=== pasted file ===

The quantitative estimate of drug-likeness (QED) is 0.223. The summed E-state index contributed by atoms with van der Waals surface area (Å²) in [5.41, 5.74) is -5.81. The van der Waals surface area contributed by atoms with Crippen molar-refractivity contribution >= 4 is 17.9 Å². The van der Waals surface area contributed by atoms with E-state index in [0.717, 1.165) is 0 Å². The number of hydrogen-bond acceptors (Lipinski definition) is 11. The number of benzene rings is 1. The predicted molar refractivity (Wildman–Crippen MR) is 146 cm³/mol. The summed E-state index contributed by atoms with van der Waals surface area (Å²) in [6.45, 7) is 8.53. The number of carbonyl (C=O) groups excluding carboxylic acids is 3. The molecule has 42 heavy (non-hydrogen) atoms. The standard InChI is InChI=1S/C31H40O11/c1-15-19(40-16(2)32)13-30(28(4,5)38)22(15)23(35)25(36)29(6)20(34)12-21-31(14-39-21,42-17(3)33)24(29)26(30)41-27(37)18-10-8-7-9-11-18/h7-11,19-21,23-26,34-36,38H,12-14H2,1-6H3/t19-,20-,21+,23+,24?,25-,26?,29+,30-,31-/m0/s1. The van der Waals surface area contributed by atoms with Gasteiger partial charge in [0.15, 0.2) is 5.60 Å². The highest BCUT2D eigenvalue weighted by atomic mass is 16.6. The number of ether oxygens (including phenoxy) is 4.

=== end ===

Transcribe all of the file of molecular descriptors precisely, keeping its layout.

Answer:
The quantitative estimate of drug-likeness (QED) is 0.223. The summed E-state index contributed by atoms with van der Waals surface area (Å²) in [5.41, 5.74) is -5.81. The van der Waals surface area contributed by atoms with Crippen molar-refractivity contribution >= 4 is 17.9 Å². The van der Waals surface area contributed by atoms with E-state index in [0.717, 1.165) is 0 Å². The number of hydrogen-bond acceptors (Lipinski definition) is 11. The number of benzene rings is 1. The predicted molar refractivity (Wildman–Crippen MR) is 146 cm³/mol. The summed E-state index contributed by atoms with van der Waals surface area (Å²) in [6.45, 7) is 8.53. The number of carbonyl (C=O) groups excluding carboxylic acids is 3. The molecule has 42 heavy (non-hydrogen) atoms. The standard InChI is InChI=1S/C31H40O11/c1-15-19(40-16(2)32)13-30(28(4,5)38)22(15)23(35)25(36)29(6)20(34)12-21-31(14-39-21,42-17(3)33)24(29)26(30)41-27(37)18-10-8-7-9-11-18/h7-11,19-21,23-26,34-36,38H,12-14H2,1-6H3/t19-,20-,21+,23+,24?,25-,26?,29+,30-,31-/m0/s1. The van der Waals surface area contributed by atoms with Gasteiger partial charge in [0.15, 0.2) is 5.60 Å². The highest BCUT2D eigenvalue weighted by atomic mass is 16.6. The number of ether oxygens (including phenoxy) is 4.